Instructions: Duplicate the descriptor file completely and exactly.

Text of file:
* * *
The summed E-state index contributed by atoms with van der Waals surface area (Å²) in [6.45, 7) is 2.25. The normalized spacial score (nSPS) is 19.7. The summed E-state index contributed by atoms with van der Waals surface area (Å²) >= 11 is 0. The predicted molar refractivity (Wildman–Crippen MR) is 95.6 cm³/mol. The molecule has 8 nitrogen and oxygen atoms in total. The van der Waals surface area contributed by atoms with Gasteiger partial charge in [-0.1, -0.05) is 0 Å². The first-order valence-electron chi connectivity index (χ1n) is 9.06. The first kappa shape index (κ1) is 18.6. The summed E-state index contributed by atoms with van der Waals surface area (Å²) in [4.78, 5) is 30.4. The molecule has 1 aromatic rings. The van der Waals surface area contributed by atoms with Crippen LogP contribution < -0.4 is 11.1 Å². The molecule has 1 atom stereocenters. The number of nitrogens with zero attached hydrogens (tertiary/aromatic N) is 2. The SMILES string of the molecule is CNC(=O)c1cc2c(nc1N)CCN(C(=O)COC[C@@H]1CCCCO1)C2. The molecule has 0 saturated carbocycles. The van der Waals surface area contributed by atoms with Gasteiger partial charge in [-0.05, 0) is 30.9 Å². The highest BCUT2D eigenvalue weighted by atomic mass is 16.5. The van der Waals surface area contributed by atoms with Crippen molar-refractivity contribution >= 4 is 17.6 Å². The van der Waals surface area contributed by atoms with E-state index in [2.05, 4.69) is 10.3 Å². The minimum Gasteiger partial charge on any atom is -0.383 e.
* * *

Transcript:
The summed E-state index contributed by atoms with van der Waals surface area (Å²) in [6.45, 7) is 2.25. The normalized spacial score (nSPS) is 19.7. The summed E-state index contributed by atoms with van der Waals surface area (Å²) >= 11 is 0. The predicted molar refractivity (Wildman–Crippen MR) is 95.6 cm³/mol. The molecule has 8 nitrogen and oxygen atoms in total. The van der Waals surface area contributed by atoms with Gasteiger partial charge in [-0.1, -0.05) is 0 Å². The first-order valence-electron chi connectivity index (χ1n) is 9.06. The first kappa shape index (κ1) is 18.6. The summed E-state index contributed by atoms with van der Waals surface area (Å²) in [4.78, 5) is 30.4. The molecule has 1 aromatic rings. The van der Waals surface area contributed by atoms with Crippen LogP contribution < -0.4 is 11.1 Å². The molecule has 1 atom stereocenters. The number of nitrogens with zero attached hydrogens (tertiary/aromatic N) is 2. The SMILES string of the molecule is CNC(=O)c1cc2c(nc1N)CCN(C(=O)COC[C@@H]1CCCCO1)C2. The molecule has 0 saturated carbocycles. The van der Waals surface area contributed by atoms with Gasteiger partial charge in [-0.05, 0) is 30.9 Å². The highest BCUT2D eigenvalue weighted by atomic mass is 16.5. The van der Waals surface area contributed by atoms with Crippen molar-refractivity contribution >= 4 is 17.6 Å². The van der Waals surface area contributed by atoms with E-state index in [2.05, 4.69) is 10.3 Å². The minimum Gasteiger partial charge on any atom is -0.383 e.